Gulf & Middle East
Money could decide 2014 Asian Games bid
Apr 16, 2007 - 10:27:55 PM

Kuwait City, April 16 - Money could play a major role in choosing the winner of the 2014 Asian Games bid here Tuesday, especially after Delhi's rival, Incheon of South Korea, Monday offered at least $20 million to the 45 voting countries, besides other incentives.

India, which hosted the inaugural games in 1951 and then 1982, has not offered anything so far, but Indian Olympic Association - officials worked behind the scenes throughout Monday, trying to garner vote and support.

Needless to say, IOA will not only have to match that amount but offer a substantial 'surprise' package for the 45 countries that will vote at the Marriott Hotel Tuesday, following their bid presentations.

India might well win in the end, but as of Monday evening it seemed a close fight between the two bidders.

'It indeed looks a tough fight as of now. The important time is tonight. A lot will happen tonight; it's an important time for both of us,' a senior IOA official told IANS.

The body language of the ever bulging Indian delegation confirmed Monday that Delhi cannot expect to be a runaway winner. They were cautious in reading the situation and did not boast that the games were in Delhi's bag.

'We are confident of winning,' said both Indian Olympic Association - president Suresh Kalmadi and Indian Ambassador here M. Ganapathi in unison.

Much like the IOA officials, Ganapathi also worked diligently as did his staff. All of them, however, kept their fingers crossed.

Minister of State for Women and Child Development Renuka Chowdhury, who is here to push Delhi's case, also exuded confidence and said that India's tourist attraction could also favour Delhi.

'I agree that the people who would come to India to watch the country if we win will not vote tomorrow, but the tourism industry could still play a part,' Chowdhury told IANS.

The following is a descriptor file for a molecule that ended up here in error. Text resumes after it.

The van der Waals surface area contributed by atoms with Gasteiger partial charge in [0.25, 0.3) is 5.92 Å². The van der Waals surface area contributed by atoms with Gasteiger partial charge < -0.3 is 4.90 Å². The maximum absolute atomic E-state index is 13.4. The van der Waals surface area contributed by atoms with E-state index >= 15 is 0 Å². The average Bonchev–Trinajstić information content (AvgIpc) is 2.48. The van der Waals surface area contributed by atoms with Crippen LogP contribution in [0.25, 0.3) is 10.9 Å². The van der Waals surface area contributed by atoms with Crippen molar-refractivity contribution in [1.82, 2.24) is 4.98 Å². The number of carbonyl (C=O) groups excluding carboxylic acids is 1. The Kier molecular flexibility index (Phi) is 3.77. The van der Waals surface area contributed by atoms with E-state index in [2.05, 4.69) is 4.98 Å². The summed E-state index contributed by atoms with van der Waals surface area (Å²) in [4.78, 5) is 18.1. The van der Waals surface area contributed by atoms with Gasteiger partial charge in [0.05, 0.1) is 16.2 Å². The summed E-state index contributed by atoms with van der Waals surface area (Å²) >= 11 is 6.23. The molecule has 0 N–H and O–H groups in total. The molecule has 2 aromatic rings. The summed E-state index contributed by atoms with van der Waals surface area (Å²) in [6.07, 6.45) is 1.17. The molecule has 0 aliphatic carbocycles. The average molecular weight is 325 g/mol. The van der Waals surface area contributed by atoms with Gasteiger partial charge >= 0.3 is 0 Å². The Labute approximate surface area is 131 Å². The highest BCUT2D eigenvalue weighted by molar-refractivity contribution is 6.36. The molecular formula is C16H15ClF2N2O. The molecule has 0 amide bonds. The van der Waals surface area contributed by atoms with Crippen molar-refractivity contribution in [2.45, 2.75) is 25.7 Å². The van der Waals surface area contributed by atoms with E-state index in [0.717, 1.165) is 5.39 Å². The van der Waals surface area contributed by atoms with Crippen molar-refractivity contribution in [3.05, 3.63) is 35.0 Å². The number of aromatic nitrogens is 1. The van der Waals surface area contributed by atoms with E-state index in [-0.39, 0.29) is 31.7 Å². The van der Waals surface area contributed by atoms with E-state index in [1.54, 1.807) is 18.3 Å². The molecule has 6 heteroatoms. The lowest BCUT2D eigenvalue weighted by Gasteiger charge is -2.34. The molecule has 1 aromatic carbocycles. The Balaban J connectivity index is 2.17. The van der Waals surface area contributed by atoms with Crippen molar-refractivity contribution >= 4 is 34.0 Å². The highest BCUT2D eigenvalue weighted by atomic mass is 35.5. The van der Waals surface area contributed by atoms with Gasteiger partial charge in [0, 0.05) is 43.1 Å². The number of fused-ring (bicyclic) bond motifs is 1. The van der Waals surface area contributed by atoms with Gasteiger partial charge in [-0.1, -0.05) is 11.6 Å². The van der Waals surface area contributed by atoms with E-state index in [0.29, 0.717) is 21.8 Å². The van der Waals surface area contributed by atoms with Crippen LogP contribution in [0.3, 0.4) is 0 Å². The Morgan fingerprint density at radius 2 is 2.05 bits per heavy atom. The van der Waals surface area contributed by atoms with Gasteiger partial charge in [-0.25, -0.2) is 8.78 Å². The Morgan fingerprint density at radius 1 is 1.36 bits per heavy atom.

Kalmadi said that with Incheon offering big money, India would do 'something' when voting takes place Tuesday.

'We will have to do something,' said a guarded Kalmadi with a mischievous but not-so-confident smile, hinting that IOA would again come up with a surprise offer like it did to win the 2010 Commonwealth Games bid for Delhi.

India defeated Hamilton after it offered $100,000 each to the 71 countries for 'preparation of athletes' for the 2010 Games.

Delegations from India and South Korea, which arrived here Saturday morning, were seen vigorously canvassing in the Marriott Hotel lobby. Some local Indians even shouted 'Go For New Delhi', the official slogan of the Indian bid.

Among those who have arrived here to boost the Delhi bid are long jumper Anju Bobby George, shooter Rajyawardhan Singh Rathore, hockey Olympian Aslam Sher Khan, Haryana Tourism Minister Kiran Chowdhary, socialite Nafisa Ali and, of course, Randhir Singh, who is secretary-general of both OCA and IOA.

Many heads of India's national sports federations are here to seek support. Delhi Chief Minister Sheila Dikshit is expected Monday evening.

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